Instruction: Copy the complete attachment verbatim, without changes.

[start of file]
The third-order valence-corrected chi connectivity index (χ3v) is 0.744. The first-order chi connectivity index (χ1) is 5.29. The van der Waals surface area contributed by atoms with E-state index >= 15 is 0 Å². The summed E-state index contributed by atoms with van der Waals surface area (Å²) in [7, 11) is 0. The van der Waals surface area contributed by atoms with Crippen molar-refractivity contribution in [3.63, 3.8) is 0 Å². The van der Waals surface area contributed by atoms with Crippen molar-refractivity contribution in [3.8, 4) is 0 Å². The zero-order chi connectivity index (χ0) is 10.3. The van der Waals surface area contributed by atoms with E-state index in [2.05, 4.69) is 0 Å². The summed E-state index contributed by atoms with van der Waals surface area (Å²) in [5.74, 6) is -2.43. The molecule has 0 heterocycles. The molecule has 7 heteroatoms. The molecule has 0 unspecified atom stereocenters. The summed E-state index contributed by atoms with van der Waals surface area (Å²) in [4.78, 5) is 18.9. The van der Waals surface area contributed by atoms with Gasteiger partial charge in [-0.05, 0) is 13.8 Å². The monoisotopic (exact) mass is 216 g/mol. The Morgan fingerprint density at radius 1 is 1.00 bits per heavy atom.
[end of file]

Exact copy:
The third-order valence-corrected chi connectivity index (χ3v) is 0.744. The first-order chi connectivity index (χ1) is 5.29. The van der Waals surface area contributed by atoms with E-state index >= 15 is 0 Å². The summed E-state index contributed by atoms with van der Waals surface area (Å²) in [7, 11) is 0. The van der Waals surface area contributed by atoms with Crippen molar-refractivity contribution in [3.63, 3.8) is 0 Å². The van der Waals surface area contributed by atoms with Crippen molar-refractivity contribution in [3.8, 4) is 0 Å². The zero-order chi connectivity index (χ0) is 10.3. The van der Waals surface area contributed by atoms with E-state index in [2.05, 4.69) is 0 Å². The summed E-state index contributed by atoms with van der Waals surface area (Å²) in [5.74, 6) is -2.43. The molecule has 0 heterocycles. The molecule has 7 heteroatoms. The molecule has 0 unspecified atom stereocenters. The summed E-state index contributed by atoms with van der Waals surface area (Å²) in [4.78, 5) is 18.9. The van der Waals surface area contributed by atoms with Gasteiger partial charge in [-0.05, 0) is 13.8 Å². The monoisotopic (exact) mass is 216 g/mol. The Morgan fingerprint density at radius 1 is 1.00 bits per heavy atom.